Still, I want to learn about the privacy levels of even more sites.  That’s why this is an evergreen post: I’m going to update it as I learn about more sites.

 

What about non-US sites?

One obvious limitation of my current list is that I haven’t researched all that many non-US sites.

True: some of the sites (like Manta.com) are available outside the USA, or have a network of “sister” sites (like YP.com) in other countries.

And yes, if you download the list, you’ll notice that I’ve indicated which sites are “international.”  That should help you if you’re located outside the US.

But…if you have some time to spare and want to go through Nyagoslav Zhekov’s two great posts on important non-US citation sources and want to let me know what you find, I’d more than appreciate it (and will cite you here :)).

Once again, here are the download options for the list of of “private” citations:

Google Drive
PDF
Excel

Got any questions or suggestions about juggling local rankings and privacy?  Go ahead – leave a comment.

Can You Rank Well in Local Google without Revealing Your Street Address Anywhere?

If you run your business from home and don’t want your address to be visible in Google, on your site, or on third-party sites…then yes, you should still be able to rank just fine in the Google+Local search results.

But balancing local visibility and privacy takes a little finesse.  I’ve written this post to show you how to pull it off.

A little background

One of my clients – whom I’ll call Frank – asked me a great question at the beginning of this year that went something like this:

I work from home.  I like and trust my clients and I always travel TO them for each job, but I want to keep my family’s home address private.  Can I still rank OK in local Google?

What I told Frank was that, yes, he can (and should) hide his address from showing up on his Google Places (now known as Google+Local) page, and that, no, he doesn’t need to have his street address on his website.

I told him that’s a good start, because most of the people who will ever become clients will have found him through either his Google+Local page or his site – and therefore wouldn’t have occasion to see his address if it’s not listed on either of those places.

But there’s a rub: I told Frank that a HUGE factor in ranking well in local Google is being listed accurately on third-party sites.  That is, on sites like Yelp, CitySearch, SuperPages, etc., plus the two major “data-providers,” ExpressUpdateUSA.com and LocalEze.com (which feed other sites across the web).

What I didn’t know was the extent to which you can choose to hide your address from these third-party sites.

And you do need to be listed on those sites.  In a semi-competitive market, if you’re not listed correctly on at least a few specific third-party sites, you’re unlikely to rank well.  (In just a second I’ll tell you exactly which sites I’m referring to.)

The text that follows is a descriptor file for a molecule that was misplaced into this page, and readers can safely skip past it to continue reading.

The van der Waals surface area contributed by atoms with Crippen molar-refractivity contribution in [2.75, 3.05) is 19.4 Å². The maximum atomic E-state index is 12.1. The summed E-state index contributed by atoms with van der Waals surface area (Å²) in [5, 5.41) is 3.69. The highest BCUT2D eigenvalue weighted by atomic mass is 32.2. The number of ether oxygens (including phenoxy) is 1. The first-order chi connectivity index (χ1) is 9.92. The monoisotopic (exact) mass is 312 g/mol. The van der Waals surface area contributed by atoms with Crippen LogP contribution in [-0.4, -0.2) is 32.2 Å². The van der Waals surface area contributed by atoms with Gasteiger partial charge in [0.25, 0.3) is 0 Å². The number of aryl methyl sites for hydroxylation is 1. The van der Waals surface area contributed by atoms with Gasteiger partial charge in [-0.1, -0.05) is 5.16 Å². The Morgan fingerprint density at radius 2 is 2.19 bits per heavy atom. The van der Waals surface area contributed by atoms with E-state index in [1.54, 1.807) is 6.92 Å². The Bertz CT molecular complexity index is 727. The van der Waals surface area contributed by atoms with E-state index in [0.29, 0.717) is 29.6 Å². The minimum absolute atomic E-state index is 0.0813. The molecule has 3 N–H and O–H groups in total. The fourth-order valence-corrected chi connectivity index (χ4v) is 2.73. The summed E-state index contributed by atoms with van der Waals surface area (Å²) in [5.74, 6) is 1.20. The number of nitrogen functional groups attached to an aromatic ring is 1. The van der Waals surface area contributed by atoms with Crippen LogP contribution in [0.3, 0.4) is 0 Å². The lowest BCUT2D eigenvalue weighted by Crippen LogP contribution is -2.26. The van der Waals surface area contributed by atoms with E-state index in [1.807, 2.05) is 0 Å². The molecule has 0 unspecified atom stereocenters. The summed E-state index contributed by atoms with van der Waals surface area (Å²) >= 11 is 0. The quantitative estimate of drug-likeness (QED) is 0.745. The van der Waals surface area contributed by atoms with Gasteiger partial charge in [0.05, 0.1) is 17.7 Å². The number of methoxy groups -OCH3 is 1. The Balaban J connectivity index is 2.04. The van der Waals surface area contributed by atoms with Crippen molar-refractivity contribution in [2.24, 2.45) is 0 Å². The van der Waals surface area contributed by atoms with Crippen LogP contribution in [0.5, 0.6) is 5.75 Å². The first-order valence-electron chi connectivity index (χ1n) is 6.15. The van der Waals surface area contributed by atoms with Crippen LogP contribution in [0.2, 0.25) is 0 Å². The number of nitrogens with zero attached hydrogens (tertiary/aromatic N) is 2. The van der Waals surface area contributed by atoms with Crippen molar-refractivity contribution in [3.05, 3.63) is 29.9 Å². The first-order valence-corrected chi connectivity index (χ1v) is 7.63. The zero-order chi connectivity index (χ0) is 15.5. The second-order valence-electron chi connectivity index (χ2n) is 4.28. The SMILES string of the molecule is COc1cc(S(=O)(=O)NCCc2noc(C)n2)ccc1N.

Sure, you still need to optimize your Google listing and website and probably drum up some reviews, and even then there’s no guarantee you’ll outrank anyone.

But if you can at least list your business on the major third-party sites, you’ll probably be in good shape in terms of rankings.

Therefore, if privacy is a concern of yours, your challenge is: can you list your business on all the important third-party sites you need to list it on without revealing your address on those sites?

I recently found that the answer is yes: with a little work you should be able to keep your address off of these sites, and so you should be able to rank well locally.

Which sites to focus on?

I’ve found that the sites you see when you do a GetListed scan are the biggest determinants of how well you’ll rank.  Being listed on them is no guarantee you’ll rank well, but if you’re not on them you’re far less likely to rank well locally in Google.

They’re also important because some of them get a lot of “eyeballs” in their own right – eyeballs you may not want your street address in front of if you’re concerned about privacy.

Anyway, go to GetListed.org and do a scan of your business.  You’ll see the big, important sites on the right:

Not all of these sites matter much to your rankings in local Google.

As you probably know, Yahoo and Bing are Google’s competitors (albeit very small in comparison).  Your local listings there simply don’t affect your Google rankings.  But because some people use Yahoo and Bing instead of Google, it’s very much worth having your business listed on those sites.  Which also means it’s worth making sure your address doesn’t show if privacy is a concern to you.

FourSquare is becoming more important, but it doesn’t seem to affect local rankings at this stage – partly because it doesn’t even accommodate most service-based businesses, but instead mostly caters to eateries and tourist-y destinations.

Also, people can’t “check in” to your business on their smartphones if they’re not coming to your location – which they won’t be, if you’re trying not to reveal your address.

So for local-rankings purposes you don’t need to worry about FourSquare – and to the extent you want to keep your address a “secret” it’s probably best to avoid it.

If you want to keep your address private, priority #1 is making sure the following sites do not list your address: